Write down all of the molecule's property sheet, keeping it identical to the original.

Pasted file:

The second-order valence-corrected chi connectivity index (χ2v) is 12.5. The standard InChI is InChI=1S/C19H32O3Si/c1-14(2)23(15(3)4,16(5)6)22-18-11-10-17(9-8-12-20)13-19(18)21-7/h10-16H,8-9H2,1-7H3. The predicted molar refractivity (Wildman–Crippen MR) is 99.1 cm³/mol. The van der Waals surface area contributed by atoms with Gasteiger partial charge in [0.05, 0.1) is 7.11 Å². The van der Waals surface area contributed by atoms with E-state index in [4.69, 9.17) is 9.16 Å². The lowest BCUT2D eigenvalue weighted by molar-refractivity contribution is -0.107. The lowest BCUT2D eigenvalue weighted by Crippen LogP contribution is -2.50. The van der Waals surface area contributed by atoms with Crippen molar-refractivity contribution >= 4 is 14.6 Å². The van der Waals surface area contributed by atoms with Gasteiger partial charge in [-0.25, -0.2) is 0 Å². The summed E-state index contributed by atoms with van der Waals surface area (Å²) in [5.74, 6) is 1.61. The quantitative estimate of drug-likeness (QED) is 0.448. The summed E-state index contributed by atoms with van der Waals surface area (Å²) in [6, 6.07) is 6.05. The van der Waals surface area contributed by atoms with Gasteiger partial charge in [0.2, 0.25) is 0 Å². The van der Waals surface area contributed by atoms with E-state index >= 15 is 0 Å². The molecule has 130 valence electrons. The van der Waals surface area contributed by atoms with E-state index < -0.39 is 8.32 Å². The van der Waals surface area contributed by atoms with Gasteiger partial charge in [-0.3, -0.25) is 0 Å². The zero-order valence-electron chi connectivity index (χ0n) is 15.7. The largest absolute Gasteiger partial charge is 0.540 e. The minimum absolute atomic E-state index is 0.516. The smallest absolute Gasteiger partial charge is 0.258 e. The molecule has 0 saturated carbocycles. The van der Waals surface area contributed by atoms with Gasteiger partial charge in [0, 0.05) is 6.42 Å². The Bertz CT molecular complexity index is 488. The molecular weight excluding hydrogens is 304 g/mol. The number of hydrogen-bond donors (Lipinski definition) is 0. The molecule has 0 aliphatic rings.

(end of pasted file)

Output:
The second-order valence-corrected chi connectivity index (χ2v) is 12.5. The standard InChI is InChI=1S/C19H32O3Si/c1-14(2)23(15(3)4,16(5)6)22-18-11-10-17(9-8-12-20)13-19(18)21-7/h10-16H,8-9H2,1-7H3. The predicted molar refractivity (Wildman–Crippen MR) is 99.1 cm³/mol. The van der Waals surface area contributed by atoms with Gasteiger partial charge in [0.05, 0.1) is 7.11 Å². The van der Waals surface area contributed by atoms with E-state index in [4.69, 9.17) is 9.16 Å². The lowest BCUT2D eigenvalue weighted by molar-refractivity contribution is -0.107. The lowest BCUT2D eigenvalue weighted by Crippen LogP contribution is -2.50. The van der Waals surface area contributed by atoms with Crippen molar-refractivity contribution >= 4 is 14.6 Å². The van der Waals surface area contributed by atoms with Gasteiger partial charge in [-0.25, -0.2) is 0 Å². The summed E-state index contributed by atoms with van der Waals surface area (Å²) in [5.74, 6) is 1.61. The quantitative estimate of drug-likeness (QED) is 0.448. The summed E-state index contributed by atoms with van der Waals surface area (Å²) in [6, 6.07) is 6.05. The van der Waals surface area contributed by atoms with Gasteiger partial charge in [0.2, 0.25) is 0 Å². The van der Waals surface area contributed by atoms with E-state index >= 15 is 0 Å². The molecule has 130 valence electrons. The van der Waals surface area contributed by atoms with E-state index < -0.39 is 8.32 Å². The van der Waals surface area contributed by atoms with Gasteiger partial charge in [-0.3, -0.25) is 0 Å². The zero-order valence-electron chi connectivity index (χ0n) is 15.7. The largest absolute Gasteiger partial charge is 0.540 e. The minimum absolute atomic E-state index is 0.516. The smallest absolute Gasteiger partial charge is 0.258 e. The molecule has 0 saturated carbocycles. The van der Waals surface area contributed by atoms with Gasteiger partial charge in [0, 0.05) is 6.42 Å². The Bertz CT molecular complexity index is 488. The molecular weight excluding hydrogens is 304 g/mol. The number of hydrogen-bond donors (Lipinski definition) is 0. The molecule has 0 aliphatic rings.